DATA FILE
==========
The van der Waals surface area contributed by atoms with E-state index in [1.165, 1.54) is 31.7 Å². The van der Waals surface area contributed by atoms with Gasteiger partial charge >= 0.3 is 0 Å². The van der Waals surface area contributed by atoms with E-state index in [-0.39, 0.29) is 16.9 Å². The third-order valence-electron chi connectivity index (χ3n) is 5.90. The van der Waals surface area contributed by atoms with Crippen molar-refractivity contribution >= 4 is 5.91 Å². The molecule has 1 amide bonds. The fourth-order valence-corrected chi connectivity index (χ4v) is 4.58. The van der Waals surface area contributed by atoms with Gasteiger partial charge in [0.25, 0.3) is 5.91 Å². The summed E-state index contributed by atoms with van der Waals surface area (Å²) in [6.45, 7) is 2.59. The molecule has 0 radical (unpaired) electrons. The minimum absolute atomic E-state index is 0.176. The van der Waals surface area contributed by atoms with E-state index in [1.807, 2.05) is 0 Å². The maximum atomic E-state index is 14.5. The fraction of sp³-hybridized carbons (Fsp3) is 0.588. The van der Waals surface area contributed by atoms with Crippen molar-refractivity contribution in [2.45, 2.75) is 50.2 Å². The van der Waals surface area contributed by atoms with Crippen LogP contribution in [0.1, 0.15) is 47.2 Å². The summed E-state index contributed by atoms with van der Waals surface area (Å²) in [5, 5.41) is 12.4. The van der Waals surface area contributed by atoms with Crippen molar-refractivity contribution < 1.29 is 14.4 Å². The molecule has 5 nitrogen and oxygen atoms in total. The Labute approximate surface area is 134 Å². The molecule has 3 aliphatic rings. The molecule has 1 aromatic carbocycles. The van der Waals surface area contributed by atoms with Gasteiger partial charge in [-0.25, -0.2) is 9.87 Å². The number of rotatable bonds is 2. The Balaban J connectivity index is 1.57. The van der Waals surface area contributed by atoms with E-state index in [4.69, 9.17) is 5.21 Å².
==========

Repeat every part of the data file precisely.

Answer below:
The van der Waals surface area contributed by atoms with E-state index in [1.165, 1.54) is 31.7 Å². The van der Waals surface area contributed by atoms with Gasteiger partial charge >= 0.3 is 0 Å². The van der Waals surface area contributed by atoms with E-state index in [-0.39, 0.29) is 16.9 Å². The third-order valence-electron chi connectivity index (χ3n) is 5.90. The van der Waals surface area contributed by atoms with Crippen molar-refractivity contribution >= 4 is 5.91 Å². The molecule has 1 amide bonds. The fourth-order valence-corrected chi connectivity index (χ4v) is 4.58. The van der Waals surface area contributed by atoms with Gasteiger partial charge in [0.25, 0.3) is 5.91 Å². The summed E-state index contributed by atoms with van der Waals surface area (Å²) in [6.45, 7) is 2.59. The molecule has 0 radical (unpaired) electrons. The minimum absolute atomic E-state index is 0.176. The van der Waals surface area contributed by atoms with E-state index in [1.807, 2.05) is 0 Å². The maximum atomic E-state index is 14.5. The fraction of sp³-hybridized carbons (Fsp3) is 0.588. The van der Waals surface area contributed by atoms with Crippen molar-refractivity contribution in [2.45, 2.75) is 50.2 Å². The van der Waals surface area contributed by atoms with Crippen LogP contribution in [0.1, 0.15) is 47.2 Å². The summed E-state index contributed by atoms with van der Waals surface area (Å²) in [5, 5.41) is 12.4. The van der Waals surface area contributed by atoms with Crippen molar-refractivity contribution < 1.29 is 14.4 Å². The molecule has 5 nitrogen and oxygen atoms in total. The Labute approximate surface area is 134 Å². The molecule has 3 aliphatic rings. The molecule has 1 aromatic carbocycles. The van der Waals surface area contributed by atoms with Gasteiger partial charge in [-0.25, -0.2) is 9.87 Å². The number of rotatable bonds is 2. The Balaban J connectivity index is 1.57. The van der Waals surface area contributed by atoms with E-state index in [4.69, 9.17) is 5.21 Å².